Greece is hoping that eurozone finance ministers will on Tuesday end weeks of uncertainty and clear the way for Athens to receive the 8 billion euros of loans that it needs to prevent running out of money before the end of the year.
The money was due to be disbursed in September but a number of holdups meant that Greece was kept waiting. New Democracy leader Antonis Samaras?s letter to Greece?s international creditors last week, in which he confirmed his support for the terms of the bailout program, appears to have cleared the last obstacle in the way of the loan installment being transferred to Athens.
European Economic and Monetary Affairs Commissioner Olli Rehn and German Finance Minister Wolfgang Schaeuble indicated the Eurogroup would sign off on the sixth tranche as long as there was a green light from the troika – the European Commission, the European Central Bank and the International Monetary Fund.
Should the loan installment be secured, attention will turn to negotiations with holders of Greek bonds over a 50 percent haircut, as agreed on October 26. Talks between Greek officials and the Institute of International Finance (IIF) are due to resume in Brussels today. The IIF has set up a steering committee to negotiate with Greece and the troika as well as a group of private creditors and investors, which include ?the bulk of the private sector holders of Greek government debt,? according to an announcement.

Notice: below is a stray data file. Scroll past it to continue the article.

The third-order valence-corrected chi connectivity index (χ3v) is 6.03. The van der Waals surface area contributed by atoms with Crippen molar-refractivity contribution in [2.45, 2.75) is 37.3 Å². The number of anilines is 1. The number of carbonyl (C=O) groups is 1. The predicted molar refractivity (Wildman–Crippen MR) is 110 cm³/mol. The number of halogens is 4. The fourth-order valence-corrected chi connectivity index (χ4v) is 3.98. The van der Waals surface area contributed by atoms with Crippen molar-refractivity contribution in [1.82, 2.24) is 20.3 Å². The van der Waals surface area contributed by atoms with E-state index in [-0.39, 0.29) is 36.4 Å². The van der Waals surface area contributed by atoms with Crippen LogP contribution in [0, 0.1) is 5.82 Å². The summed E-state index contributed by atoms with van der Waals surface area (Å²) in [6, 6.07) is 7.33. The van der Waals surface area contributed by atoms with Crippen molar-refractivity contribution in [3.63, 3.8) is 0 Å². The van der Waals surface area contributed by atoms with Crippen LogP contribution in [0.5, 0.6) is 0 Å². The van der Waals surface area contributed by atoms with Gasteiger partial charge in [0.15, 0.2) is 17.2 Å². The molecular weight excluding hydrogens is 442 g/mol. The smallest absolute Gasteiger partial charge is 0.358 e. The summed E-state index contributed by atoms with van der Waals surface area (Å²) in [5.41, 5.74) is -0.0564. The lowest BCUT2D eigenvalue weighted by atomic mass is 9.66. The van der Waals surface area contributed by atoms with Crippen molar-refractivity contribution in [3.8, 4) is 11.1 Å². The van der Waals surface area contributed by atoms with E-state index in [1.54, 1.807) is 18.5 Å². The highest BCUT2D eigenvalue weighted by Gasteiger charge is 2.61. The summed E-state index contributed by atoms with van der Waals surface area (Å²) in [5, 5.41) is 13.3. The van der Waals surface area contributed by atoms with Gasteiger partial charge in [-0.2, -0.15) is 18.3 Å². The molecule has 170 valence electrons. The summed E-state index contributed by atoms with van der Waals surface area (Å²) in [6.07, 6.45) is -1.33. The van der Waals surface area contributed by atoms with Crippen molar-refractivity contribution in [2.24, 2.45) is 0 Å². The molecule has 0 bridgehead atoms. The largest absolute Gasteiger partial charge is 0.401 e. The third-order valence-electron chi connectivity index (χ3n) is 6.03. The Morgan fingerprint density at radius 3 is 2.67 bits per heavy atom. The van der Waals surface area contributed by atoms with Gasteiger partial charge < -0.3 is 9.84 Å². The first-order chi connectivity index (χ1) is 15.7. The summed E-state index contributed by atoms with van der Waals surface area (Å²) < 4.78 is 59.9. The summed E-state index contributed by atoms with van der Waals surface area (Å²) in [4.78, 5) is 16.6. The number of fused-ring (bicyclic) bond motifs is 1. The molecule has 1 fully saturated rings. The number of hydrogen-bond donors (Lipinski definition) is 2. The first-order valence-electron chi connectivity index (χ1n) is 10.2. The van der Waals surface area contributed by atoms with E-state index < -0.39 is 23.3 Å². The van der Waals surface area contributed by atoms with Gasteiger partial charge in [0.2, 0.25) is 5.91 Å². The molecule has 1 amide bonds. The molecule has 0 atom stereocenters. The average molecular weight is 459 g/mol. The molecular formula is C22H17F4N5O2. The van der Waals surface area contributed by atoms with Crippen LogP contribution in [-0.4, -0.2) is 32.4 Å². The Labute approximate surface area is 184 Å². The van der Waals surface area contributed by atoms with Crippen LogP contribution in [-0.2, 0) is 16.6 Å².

During recent negotiations, differences between the two sides emerged. One of the main points of disagreements is how Greece will be using the 30 billion euros that it will be lent by the eurozone and the IMF to entice banks to take part in the haircut. Athens is proposing that after the writedown, the lenders should be given cash for 15 of the remaining 50 percent and new bonds with an interest rate of 4.5 to 5 percent for the other 35 percent.
The IIF is arguing for the issuing of new bonds to cover the whole 50 percent but wants the notes to come with an interest rate of about 8 percent. Also, rather than a cash incentive, the banks want the bonds to be backed by collateral.
The Greek proposal would lead to banks sustaining net present value (NPV) losses of about 70 percent, while the IIF suggestion would mean that the investors lose no more than 54 percent.